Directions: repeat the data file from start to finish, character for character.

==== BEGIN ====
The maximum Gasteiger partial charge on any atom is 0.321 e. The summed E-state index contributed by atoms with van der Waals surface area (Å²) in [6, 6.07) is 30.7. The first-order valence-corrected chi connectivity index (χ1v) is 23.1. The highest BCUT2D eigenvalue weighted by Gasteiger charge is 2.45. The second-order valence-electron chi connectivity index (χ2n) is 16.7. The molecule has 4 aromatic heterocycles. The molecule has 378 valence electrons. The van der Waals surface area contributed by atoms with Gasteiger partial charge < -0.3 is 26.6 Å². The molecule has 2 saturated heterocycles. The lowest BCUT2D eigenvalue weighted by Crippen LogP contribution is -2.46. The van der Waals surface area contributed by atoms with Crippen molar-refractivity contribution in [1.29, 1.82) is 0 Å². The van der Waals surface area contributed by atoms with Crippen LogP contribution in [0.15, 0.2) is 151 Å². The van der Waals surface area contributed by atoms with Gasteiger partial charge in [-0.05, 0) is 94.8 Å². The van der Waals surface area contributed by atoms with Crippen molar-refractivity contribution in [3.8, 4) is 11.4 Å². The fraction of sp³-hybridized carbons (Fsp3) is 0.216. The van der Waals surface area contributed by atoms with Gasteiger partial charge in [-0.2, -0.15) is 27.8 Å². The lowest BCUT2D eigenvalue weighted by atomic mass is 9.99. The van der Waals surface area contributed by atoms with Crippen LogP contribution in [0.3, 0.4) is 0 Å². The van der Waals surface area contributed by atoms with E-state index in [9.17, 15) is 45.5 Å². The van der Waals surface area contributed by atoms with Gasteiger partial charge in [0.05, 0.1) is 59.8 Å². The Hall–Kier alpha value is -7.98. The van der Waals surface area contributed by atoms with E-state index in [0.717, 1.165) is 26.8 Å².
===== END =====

The maximum Gasteiger partial charge on any atom is 0.321 e. The summed E-state index contributed by atoms with van der Waals surface area (Å²) in [6, 6.07) is 30.7. The first-order valence-corrected chi connectivity index (χ1v) is 23.1. The highest BCUT2D eigenvalue weighted by Gasteiger charge is 2.45. The second-order valence-electron chi connectivity index (χ2n) is 16.7. The molecule has 4 aromatic heterocycles. The molecule has 378 valence electrons. The van der Waals surface area contributed by atoms with Gasteiger partial charge < -0.3 is 26.6 Å². The molecule has 2 saturated heterocycles. The lowest BCUT2D eigenvalue weighted by Crippen LogP contribution is -2.46. The van der Waals surface area contributed by atoms with Crippen molar-refractivity contribution in [1.29, 1.82) is 0 Å². The van der Waals surface area contributed by atoms with Crippen LogP contribution in [0.15, 0.2) is 151 Å². The van der Waals surface area contributed by atoms with Gasteiger partial charge in [-0.05, 0) is 94.8 Å². The van der Waals surface area contributed by atoms with Crippen molar-refractivity contribution in [3.8, 4) is 11.4 Å². The fraction of sp³-hybridized carbons (Fsp3) is 0.216. The van der Waals surface area contributed by atoms with Gasteiger partial charge in [-0.2, -0.15) is 27.8 Å². The lowest BCUT2D eigenvalue weighted by atomic mass is 9.99. The van der Waals surface area contributed by atoms with Crippen LogP contribution in [0.3, 0.4) is 0 Å². The van der Waals surface area contributed by atoms with E-state index in [9.17, 15) is 45.5 Å². The van der Waals surface area contributed by atoms with Gasteiger partial charge in [0.05, 0.1) is 59.8 Å². The Hall–Kier alpha value is -7.98. The van der Waals surface area contributed by atoms with E-state index in [0.717, 1.165) is 26.8 Å².